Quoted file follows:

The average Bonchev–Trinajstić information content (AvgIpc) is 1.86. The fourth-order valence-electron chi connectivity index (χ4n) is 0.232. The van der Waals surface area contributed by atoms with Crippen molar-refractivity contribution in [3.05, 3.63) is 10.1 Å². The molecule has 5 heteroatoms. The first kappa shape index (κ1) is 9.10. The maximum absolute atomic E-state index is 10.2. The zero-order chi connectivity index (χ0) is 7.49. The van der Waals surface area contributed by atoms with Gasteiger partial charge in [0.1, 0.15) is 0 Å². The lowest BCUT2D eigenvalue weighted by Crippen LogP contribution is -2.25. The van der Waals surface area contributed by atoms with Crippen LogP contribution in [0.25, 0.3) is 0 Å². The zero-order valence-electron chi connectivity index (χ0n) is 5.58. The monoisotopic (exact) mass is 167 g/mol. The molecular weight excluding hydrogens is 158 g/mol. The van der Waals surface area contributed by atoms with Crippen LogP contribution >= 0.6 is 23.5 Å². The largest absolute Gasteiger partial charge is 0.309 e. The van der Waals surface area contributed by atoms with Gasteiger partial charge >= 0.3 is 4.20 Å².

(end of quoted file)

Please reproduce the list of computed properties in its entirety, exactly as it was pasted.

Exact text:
The average Bonchev–Trinajstić information content (AvgIpc) is 1.86. The fourth-order valence-electron chi connectivity index (χ4n) is 0.232. The van der Waals surface area contributed by atoms with Crippen molar-refractivity contribution in [3.05, 3.63) is 10.1 Å². The molecule has 5 heteroatoms. The first kappa shape index (κ1) is 9.10. The maximum absolute atomic E-state index is 10.2. The zero-order chi connectivity index (χ0) is 7.49. The van der Waals surface area contributed by atoms with Gasteiger partial charge in [0.1, 0.15) is 0 Å². The lowest BCUT2D eigenvalue weighted by Crippen LogP contribution is -2.25. The van der Waals surface area contributed by atoms with Crippen LogP contribution in [0.25, 0.3) is 0 Å². The zero-order valence-electron chi connectivity index (χ0n) is 5.58. The monoisotopic (exact) mass is 167 g/mol. The molecular weight excluding hydrogens is 158 g/mol. The van der Waals surface area contributed by atoms with Crippen LogP contribution >= 0.6 is 23.5 Å². The largest absolute Gasteiger partial charge is 0.309 e. The van der Waals surface area contributed by atoms with Gasteiger partial charge >= 0.3 is 4.20 Å².